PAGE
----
NOAA Teacher at Sea
Onboard NOAA Ship Henry B. Bigelow
July 3 – 18, 2012
Mission: Deep-Sea Corals and Benthic Habitat: Ground truthing and exploration in deepwater canyons off the Northeast
Geographical area of cruise: Atlantic Ocean, Leaving from Newport, RI
Date: Wednesday, July 11, 2012
Longitude: -69.5506 °
Weather Data from the Bridge:
Air Temperature: 19.30° C
Wind Speed: 20.74 knots 5 on the Beaufort wind scale
Relative Humidity: 88.00%
Barometric Pressure: 1,020.80 mb
Surface Water Temperature: 21.39° C
Science and Technology Log
High winds, moderately rough seas, and difficulties with the ship’s positioning system all contributed to the delay of the first scheduled launch of TowCam on our midnight shift. Even though the necessary decision meant a loss of precious underwater time, it is better to delay than risk losing expensive equipment.
When the seas calmed down we were able to launch TowCam, but first we had to go through the pre-launch checklist. I helped Lizet as she prepared TowCam.
The batteries are under very high pressure when TowCam goes to the ocean floor so we have to push out the air before each trip. I help by tightening the battery caps. Every time I am on deck I must put safety first. I always wear a hard hat and the life vest.
When everything has been checked and double checked, the operator gives the signal, and the deck crew of the Bigelow use the winch and tag lines to launch TowCam on its next mission.
Look at the picture carefully. The deck crew always wear their safety equipment too! They hook themselves to the ship by their belts, and they wear safety vests and hardhats. The deck crew on Bigelow also make sure everyone follows the safety rules.
As soon at TowCam is in the water, everyone wants to view the images sent by the camera, but the TowCam operator must keep an eye on the monitors.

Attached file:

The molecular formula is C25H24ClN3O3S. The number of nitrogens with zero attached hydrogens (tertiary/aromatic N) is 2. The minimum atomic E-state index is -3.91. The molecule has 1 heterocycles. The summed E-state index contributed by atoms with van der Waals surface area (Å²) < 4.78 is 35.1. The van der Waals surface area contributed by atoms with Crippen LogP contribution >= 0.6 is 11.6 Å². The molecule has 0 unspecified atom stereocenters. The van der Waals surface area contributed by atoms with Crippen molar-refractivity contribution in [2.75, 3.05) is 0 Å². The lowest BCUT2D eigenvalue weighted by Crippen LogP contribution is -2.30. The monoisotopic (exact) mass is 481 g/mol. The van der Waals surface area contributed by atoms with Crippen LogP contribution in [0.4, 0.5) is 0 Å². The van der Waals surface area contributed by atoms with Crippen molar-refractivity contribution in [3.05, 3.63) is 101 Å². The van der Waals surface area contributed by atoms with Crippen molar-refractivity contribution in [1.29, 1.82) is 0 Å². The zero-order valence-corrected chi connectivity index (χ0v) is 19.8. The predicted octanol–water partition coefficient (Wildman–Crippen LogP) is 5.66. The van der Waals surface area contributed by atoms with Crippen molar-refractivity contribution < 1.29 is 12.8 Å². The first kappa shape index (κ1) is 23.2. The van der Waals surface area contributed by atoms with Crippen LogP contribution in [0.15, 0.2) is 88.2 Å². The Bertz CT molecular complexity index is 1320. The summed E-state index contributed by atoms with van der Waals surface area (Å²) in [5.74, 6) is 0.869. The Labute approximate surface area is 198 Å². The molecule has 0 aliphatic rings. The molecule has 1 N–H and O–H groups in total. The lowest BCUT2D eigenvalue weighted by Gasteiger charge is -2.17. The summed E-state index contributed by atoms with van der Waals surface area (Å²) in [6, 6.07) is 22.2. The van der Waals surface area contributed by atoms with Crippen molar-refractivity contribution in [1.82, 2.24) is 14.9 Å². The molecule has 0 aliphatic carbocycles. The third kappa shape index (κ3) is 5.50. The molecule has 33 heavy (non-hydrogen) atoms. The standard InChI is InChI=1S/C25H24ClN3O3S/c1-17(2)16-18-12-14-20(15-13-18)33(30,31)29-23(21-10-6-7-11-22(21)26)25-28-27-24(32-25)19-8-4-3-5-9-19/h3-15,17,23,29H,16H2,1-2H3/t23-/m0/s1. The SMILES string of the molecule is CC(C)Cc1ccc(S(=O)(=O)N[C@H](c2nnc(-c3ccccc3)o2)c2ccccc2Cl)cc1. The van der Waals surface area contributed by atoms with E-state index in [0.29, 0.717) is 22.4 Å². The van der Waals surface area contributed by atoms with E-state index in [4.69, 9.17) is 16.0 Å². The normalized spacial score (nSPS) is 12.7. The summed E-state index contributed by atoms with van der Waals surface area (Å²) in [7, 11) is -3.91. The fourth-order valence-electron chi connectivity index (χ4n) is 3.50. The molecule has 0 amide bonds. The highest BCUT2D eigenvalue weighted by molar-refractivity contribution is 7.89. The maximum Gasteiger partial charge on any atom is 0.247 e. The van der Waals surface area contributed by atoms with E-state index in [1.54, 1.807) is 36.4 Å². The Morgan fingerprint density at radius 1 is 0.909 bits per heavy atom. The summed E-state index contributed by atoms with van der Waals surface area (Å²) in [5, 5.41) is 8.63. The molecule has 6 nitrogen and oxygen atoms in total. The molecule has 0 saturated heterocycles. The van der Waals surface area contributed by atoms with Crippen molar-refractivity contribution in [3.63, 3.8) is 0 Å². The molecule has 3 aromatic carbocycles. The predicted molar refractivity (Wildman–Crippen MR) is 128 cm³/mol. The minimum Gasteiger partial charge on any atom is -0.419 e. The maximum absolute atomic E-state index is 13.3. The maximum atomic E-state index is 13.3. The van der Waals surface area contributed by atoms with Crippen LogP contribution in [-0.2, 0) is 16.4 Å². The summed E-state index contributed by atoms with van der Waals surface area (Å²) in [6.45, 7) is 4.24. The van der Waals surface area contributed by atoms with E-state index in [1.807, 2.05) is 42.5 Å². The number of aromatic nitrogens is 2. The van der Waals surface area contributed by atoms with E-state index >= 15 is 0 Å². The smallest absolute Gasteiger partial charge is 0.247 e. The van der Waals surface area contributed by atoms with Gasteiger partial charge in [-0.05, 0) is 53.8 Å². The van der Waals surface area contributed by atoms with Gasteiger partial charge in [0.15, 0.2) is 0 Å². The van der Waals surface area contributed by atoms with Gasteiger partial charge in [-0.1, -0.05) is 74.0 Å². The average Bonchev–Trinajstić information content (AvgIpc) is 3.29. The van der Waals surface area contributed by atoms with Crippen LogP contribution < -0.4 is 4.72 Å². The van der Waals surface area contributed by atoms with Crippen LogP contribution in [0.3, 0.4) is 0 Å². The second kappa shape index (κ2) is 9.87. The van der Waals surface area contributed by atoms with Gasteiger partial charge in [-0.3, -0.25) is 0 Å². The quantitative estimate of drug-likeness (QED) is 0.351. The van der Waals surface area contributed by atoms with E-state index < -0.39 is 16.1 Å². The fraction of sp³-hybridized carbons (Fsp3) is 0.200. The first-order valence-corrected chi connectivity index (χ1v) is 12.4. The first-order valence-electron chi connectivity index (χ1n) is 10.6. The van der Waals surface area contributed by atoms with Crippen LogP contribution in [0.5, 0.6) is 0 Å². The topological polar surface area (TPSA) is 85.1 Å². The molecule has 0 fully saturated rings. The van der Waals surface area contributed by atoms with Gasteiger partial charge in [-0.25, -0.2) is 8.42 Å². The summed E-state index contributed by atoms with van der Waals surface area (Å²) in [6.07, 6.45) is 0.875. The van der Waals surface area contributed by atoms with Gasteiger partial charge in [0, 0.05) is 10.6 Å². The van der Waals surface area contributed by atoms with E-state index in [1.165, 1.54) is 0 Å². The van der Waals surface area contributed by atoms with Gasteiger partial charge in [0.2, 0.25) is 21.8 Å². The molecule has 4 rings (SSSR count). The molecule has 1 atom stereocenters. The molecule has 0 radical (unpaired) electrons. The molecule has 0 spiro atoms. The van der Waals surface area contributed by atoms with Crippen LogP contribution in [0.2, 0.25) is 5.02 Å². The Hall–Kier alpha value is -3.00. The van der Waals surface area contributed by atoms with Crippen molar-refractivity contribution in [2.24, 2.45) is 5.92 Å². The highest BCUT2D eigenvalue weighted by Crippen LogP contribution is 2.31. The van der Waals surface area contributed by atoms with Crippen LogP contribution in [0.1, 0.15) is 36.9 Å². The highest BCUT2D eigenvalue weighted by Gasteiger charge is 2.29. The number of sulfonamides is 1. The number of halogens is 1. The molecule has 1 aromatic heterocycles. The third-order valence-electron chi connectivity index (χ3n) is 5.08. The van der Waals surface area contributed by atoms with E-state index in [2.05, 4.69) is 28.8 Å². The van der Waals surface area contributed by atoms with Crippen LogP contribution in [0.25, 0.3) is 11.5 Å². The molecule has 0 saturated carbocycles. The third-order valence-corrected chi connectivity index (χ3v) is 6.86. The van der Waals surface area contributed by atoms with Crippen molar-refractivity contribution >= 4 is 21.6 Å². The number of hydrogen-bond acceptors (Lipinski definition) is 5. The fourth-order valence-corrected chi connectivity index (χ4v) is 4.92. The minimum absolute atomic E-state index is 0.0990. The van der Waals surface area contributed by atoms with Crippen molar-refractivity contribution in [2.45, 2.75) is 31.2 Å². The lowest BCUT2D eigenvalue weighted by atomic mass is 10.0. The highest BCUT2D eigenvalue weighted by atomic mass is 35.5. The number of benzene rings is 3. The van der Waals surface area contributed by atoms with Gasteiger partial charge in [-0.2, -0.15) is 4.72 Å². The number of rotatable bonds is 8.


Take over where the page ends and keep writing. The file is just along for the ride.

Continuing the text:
TowCam operators watch eight different computer monitors to control TowCam’s movements. With the help of mathematic modelers and previously collected data about the structure of the ocean floor, the scientists choose locations where they think they will find corals. These locations are called “stations.”
The ship must make very small movements to get the camera in the correct place on station. The operator will say something like, “Lab to Bridge- move 10 m to the North please.”… Then they watch the camera and the monitors to see if TowCam moves to the correct position. Sometimes TowCam floats right past the spot scientists want to see, and then the operators have to try to get it back into position to take the pictures. Not every station has the corals the scientists hope to find. But even knowing where corals are not is important information. After several hours of picture taking, we move on the next station.
Even in calm seas controlling TowCam is a challenging process. Remember, TowCam hovers over the ocean floor attached to the ship by a wire. Fully loaded it weighs over 800 pounds in the air. Since the ship moves TowCam by pulling it, it is not easy to follow the scientists’ plan.
However, when the perfect coral images appear on the screen, no one thinks about how hard they were to find. We all crowd around the monitors and watch in amazement. The scientists try to figure out types of corals in the picture, and then they wait for the next picture to see if there are even more! We have found corals at lots of stations!
Think about a time you tried to pull something tied to the back of a rope. Was it easy to steer? Did it get stuck?
We have talked a bit about how scientists find and try to study corals using the underwater camera and other sensors on TowCam. On other missions scientists sometimes use remote control underwater vehicles ROVs. Unlike TowCam which is dragged behind the ship, these vehicles are more versatile because they are driven and controlled remotely using a joy stick similar to the ones you use for computer games. Sometimes scientists even go to the ocean floor and drive themselves around using submersibles. One thing is certain, you have to get under the water to study corals.
Scientists go to all this trouble because corals are important to our Earth’s oceans. They are very old, and they provide habitat for other animals.
As you grow, it will be your job to find ways to study and protect corals and all other living things in the oceans.
Who knows how corals could help us in the future!